Yesterday, exactly two years after the UK left the European Union, the Government announced a “Brexit Freedoms Bill”. Its purpose is to “end the special status of EU law” and “ensure that it can be more easily amended or removed.”
The Government has estimated that it will cut £1 billion of red tape for UK businesses through the removal of EU regulations, much of which were kept on as a “messy compromise”, as its announcement put it, from hurried negotiations.
Soon after the announcement, Boris Johnson tweeted that “we have taken back control of our money, our borders and laws”. But others haven’t been so sure that Britain has, specifically around legal and regulatory matters.
One newspaper today reports, for instance, that the Government has watered down plans “to ditch Brussels regulations” put together by David Frost, the former Brexit Minister, because they weren’t compatible with its net zero plans.
This has already led to intense criticism of the Government and Prime Minister. At best, they are sending out mixed messages about the extent to which they will light a “bonfire of EU rules”, as media reports have suggested.
It’s long been known that one of the major selling points of leaving the EU was the opportunity to become truly independent, including a divergence from the trade bloc’s regulations, many of which have been blamed for stifling the potential of British businesses. Solvency II, for example, was singled out by Theresa Villiers yesterday in ConservativeHome, which she blamed for forcing “UK-based insurers to hold too much capital back”.
Villiers has been part of a taskforce asked by Johnson to look into how the UK can de-regulate effectively. She, Iain Duncan Smith and George Freeman compiled a 130-page report last year, setting out 100 recommendations for this, based on consultations with businesses, academics, think tanks and colleagues, among other experts, so as to help Britain fulfil its potential.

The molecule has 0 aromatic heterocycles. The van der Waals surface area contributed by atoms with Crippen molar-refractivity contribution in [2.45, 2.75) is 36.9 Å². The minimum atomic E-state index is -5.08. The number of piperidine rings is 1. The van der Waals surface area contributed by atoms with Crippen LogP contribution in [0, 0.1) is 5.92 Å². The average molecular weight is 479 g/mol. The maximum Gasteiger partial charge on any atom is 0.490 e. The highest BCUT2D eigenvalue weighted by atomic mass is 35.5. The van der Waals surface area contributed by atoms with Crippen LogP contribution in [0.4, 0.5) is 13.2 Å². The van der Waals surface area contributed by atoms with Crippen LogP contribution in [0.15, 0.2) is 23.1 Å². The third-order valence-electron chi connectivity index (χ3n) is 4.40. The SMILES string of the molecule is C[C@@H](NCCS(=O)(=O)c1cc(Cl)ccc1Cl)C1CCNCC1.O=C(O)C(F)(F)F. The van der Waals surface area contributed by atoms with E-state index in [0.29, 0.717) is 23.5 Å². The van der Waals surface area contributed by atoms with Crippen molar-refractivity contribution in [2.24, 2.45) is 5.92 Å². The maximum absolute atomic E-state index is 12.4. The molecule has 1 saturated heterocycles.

But today’s news – as well as it being almost a year since the taskforce released its suggestions – hint at wider issues with the Government’s de-regulatory project. First, there are clearly disputes about how far it should go in cutting the red tape. Second, and partly why the Government is sending out contradictory messages, is that there has been no official replacement for Frost since he stepped down in his role last December.
Since his departure, Liz Truss, as recently appointed Foreign Secretary, has been tasked with overseeing the Northern Ireland Protocol; one of the biggest briefs of a Brexit Minister. But government insiders are keen for designated ministers to handle regulatory reform, and hold Whitehall’s feet to the fire.
One contender for having overall oversight of such a project is Steve Barclay, currently serving as Chancellor of the Duchy of Lancaster. However, the responsibility could be shared. Freeman, a member of the taskforce and Parliamentary Under-Secretary of State, Research and Innovation is reportedly keen to manage the 10 sectors most in need of reform, having written about them in great detail in the 130-page report, and feeling that these areas fall naturally into his department.
Given that it has been two years since Brexit, as we have been reminded this week, the delay over action on regulations is not what one would call a “good look” for the Government. With the pandemic, as well as the partygate saga hanging over the Prime Minister’s head, it’s no surprise that Number 10 has been slow to appoint a new Brexit Minister/ authority, or even make noises about the need for it.
But the clock is ticking. With Johnson’s enemies keen to ram home that his government, as well as Brexit, has been a disaster, getting a “Reformer in Chief” is the fastest way to “take back control”.